Montauk Original: Ditch Plain Salt

A crisp, fresh product best used as a finishing salt
The Montauk Salt Company consists of, from left, Jess Smoak, Danielle Gingerich, and Sam Gelin. Ms. Smoak helps collect water and make the salt, Ms. Gingerich works in marketing, publicity, and sales, and Mr. Gelin is the founder of the company. Christine Sampson

Sam Gelin was enjoying a nice piece of fish that had come from Montauk one day not long ago in New York when he thought it would be really interesting to use salt that derived from the same waters. He had recently traveled on the West Coast, where he had seen a sea salt company, and it “kind of lodged in my mind,” he said in a recent interview. And so the Montauk Salt Company was born.

Mr. Gelin’s company is one of many food companies started by millennials, who are said to be obsessed with food. Though the definition of millennial varies based on whom you ask, many publications, including The New York Times, have defined the generation as those born between 1978 and 1998. 

Mr. Gelin is among other millennial entrepreneurs, including Matthew Corrin, who started Freshii, a healthy fast-food chain, when he was 23, and three college students who launched Sweetgreen, a salad chain. And his company isn’t the only one owned by millennials in Montauk: Sea Bean Natural Foods, a catering company and food truck, is operated by Shawn Christman who is 34 years old.

Mr. Gelin, who had frequently visited Montauk, began researching and collecting ocean water from Ditch Plain last October. He said it took a couple of months of experimenting to get to a point where he produced a viable sea salt. In January, he drew curious looks while collecting water barefoot at Ditch Plain for what would become his first commercial batch.

“It was freezing. Nothing about it felt good. But I wanted to do that,” he said, explaining that “the benefit of collecting cold water is it speeds up the filtration process.” 

Since then, Mr. Gelin has made the trek from his East Village apartment to Montauk about every two weeks to wade waist deep into the water and harvest bucket after bucket of water, regardless of the season, but only after he checks water quality reports from the eastern Long Island chapter of the Surfrider Foundation. Twenty buckets at a time, holding five gallons each, get loaded into his Jeep.

Then, working in a rented commercial kitchen, Mr. Gelin boils the water to kill any bacteria and to begin the evaporation process, which eventually yields what he describes as a crisp, fresh product best used as a finishing salt. 

“We boil it down into a brine, and then through regulating the temperature at which the salt cools, we can create these really nice, resilient flakes,” Mr. Gelin said. “As we’re harvesting the salt from a really briny water, the salt will come dance along the top and we’ll scoop it out and put it on the side and let it cool off. Once it’s cooled off, we put it in the dehydrator, where it will dry out. There’s a bit of an art to it.”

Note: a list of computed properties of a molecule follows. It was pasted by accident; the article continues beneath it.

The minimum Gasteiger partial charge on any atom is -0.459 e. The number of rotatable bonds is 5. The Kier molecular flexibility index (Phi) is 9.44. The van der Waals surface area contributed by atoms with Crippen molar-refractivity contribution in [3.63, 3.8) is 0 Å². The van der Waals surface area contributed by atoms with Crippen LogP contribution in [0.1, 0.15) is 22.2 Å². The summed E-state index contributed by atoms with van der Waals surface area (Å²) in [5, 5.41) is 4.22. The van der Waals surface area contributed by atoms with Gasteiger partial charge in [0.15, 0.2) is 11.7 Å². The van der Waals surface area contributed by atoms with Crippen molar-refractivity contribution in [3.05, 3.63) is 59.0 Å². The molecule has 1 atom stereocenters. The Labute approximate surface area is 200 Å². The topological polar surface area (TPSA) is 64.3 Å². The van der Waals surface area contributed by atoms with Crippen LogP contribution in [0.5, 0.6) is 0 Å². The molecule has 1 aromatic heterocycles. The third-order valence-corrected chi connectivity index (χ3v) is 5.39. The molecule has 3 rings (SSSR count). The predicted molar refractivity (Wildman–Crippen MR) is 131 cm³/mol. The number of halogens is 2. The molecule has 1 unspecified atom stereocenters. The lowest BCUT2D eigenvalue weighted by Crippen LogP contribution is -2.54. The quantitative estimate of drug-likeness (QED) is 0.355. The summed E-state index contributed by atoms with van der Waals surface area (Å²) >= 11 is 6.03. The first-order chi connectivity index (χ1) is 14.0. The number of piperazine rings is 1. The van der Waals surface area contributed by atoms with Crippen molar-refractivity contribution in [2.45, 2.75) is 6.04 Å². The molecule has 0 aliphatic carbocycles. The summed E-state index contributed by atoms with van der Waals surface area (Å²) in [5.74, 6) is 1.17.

From start to finish, the Montauk Salt Company process takes about three days. His method differs in technique and the salt differs from that made by the Amagansett Sea Salt Company, which was founded in 2009. It uses solar evaporation and flavors its salt with lemon zest, herbs, and merlot, or other savories.

“Because there are so many variables on how you produce it and finish it, there are so many different ways it can turn out,” Mr. Gelin said.

He recommends his company’s salt with eggs, steak, or kale salad. “The salt that we produce doesn’t dissipate as quickly as table salt. It tends to last longer, so you do get a little bit of texture when you go to enjoy your dish.”

Mr. Gelin has a background in the food and hospitality industries. He is the founder of Craft Hospitality, which produces the New York City Craft Distillers Festival and Craft Coffee Festival. He calls sea salt “a fun marriage of my culture growing up, with a mother who was a chemical engineer, and my appreciation for source-of-origin foods.”

With the Montauk Salt Company, he has help from his girlfriend, Jess Smoak, and from Danielle Gingerich, a Sag Harbor resident and partner in the business. Provisions in Sag Harbor and Left Hand Coffee in Montauk sell the salt and Duryea’s and Swallow East,  Montauk restaurants, are making it available for diners.

“I’m excited about it and want to share it with as many people as possible. I think our generation wants to know where their food is coming from. I think that’s why the Montauk Salt Company story is compelling.”